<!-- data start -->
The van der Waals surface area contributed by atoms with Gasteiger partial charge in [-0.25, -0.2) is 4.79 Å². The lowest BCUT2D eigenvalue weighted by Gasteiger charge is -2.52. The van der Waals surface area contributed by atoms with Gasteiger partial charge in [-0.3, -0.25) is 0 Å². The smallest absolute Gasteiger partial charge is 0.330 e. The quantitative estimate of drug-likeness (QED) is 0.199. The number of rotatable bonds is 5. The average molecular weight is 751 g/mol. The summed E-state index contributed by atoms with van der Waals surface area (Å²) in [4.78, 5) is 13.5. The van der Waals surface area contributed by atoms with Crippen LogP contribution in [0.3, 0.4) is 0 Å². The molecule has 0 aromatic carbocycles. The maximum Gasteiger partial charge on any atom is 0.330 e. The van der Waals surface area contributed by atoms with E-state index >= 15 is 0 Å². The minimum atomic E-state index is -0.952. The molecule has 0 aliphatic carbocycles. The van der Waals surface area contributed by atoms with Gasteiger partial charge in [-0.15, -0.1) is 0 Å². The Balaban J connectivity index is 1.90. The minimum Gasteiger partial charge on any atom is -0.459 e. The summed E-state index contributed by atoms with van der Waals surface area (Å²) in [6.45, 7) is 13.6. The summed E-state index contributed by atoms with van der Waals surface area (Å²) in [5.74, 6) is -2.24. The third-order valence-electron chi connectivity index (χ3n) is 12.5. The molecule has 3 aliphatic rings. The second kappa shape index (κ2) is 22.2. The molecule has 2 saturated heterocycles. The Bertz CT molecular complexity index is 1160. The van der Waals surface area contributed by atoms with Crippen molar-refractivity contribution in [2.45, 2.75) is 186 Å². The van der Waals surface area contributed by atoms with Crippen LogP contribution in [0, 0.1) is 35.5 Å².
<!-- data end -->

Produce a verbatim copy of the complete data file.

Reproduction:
The van der Waals surface area contributed by atoms with Gasteiger partial charge in [-0.25, -0.2) is 4.79 Å². The lowest BCUT2D eigenvalue weighted by Gasteiger charge is -2.52. The van der Waals surface area contributed by atoms with Gasteiger partial charge in [-0.3, -0.25) is 0 Å². The smallest absolute Gasteiger partial charge is 0.330 e. The quantitative estimate of drug-likeness (QED) is 0.199. The number of rotatable bonds is 5. The average molecular weight is 751 g/mol. The summed E-state index contributed by atoms with van der Waals surface area (Å²) in [4.78, 5) is 13.5. The van der Waals surface area contributed by atoms with Crippen LogP contribution in [0.3, 0.4) is 0 Å². The molecule has 0 aromatic carbocycles. The maximum Gasteiger partial charge on any atom is 0.330 e. The van der Waals surface area contributed by atoms with E-state index >= 15 is 0 Å². The minimum atomic E-state index is -0.952. The molecule has 0 aliphatic carbocycles. The van der Waals surface area contributed by atoms with Gasteiger partial charge in [-0.15, -0.1) is 0 Å². The Balaban J connectivity index is 1.90. The minimum Gasteiger partial charge on any atom is -0.459 e. The summed E-state index contributed by atoms with van der Waals surface area (Å²) in [6.45, 7) is 13.6. The summed E-state index contributed by atoms with van der Waals surface area (Å²) in [5.74, 6) is -2.24. The third-order valence-electron chi connectivity index (χ3n) is 12.5. The molecule has 3 aliphatic rings. The second kappa shape index (κ2) is 22.2. The molecule has 2 saturated heterocycles. The Bertz CT molecular complexity index is 1160. The van der Waals surface area contributed by atoms with Crippen molar-refractivity contribution in [2.45, 2.75) is 186 Å². The van der Waals surface area contributed by atoms with Crippen LogP contribution in [0, 0.1) is 35.5 Å².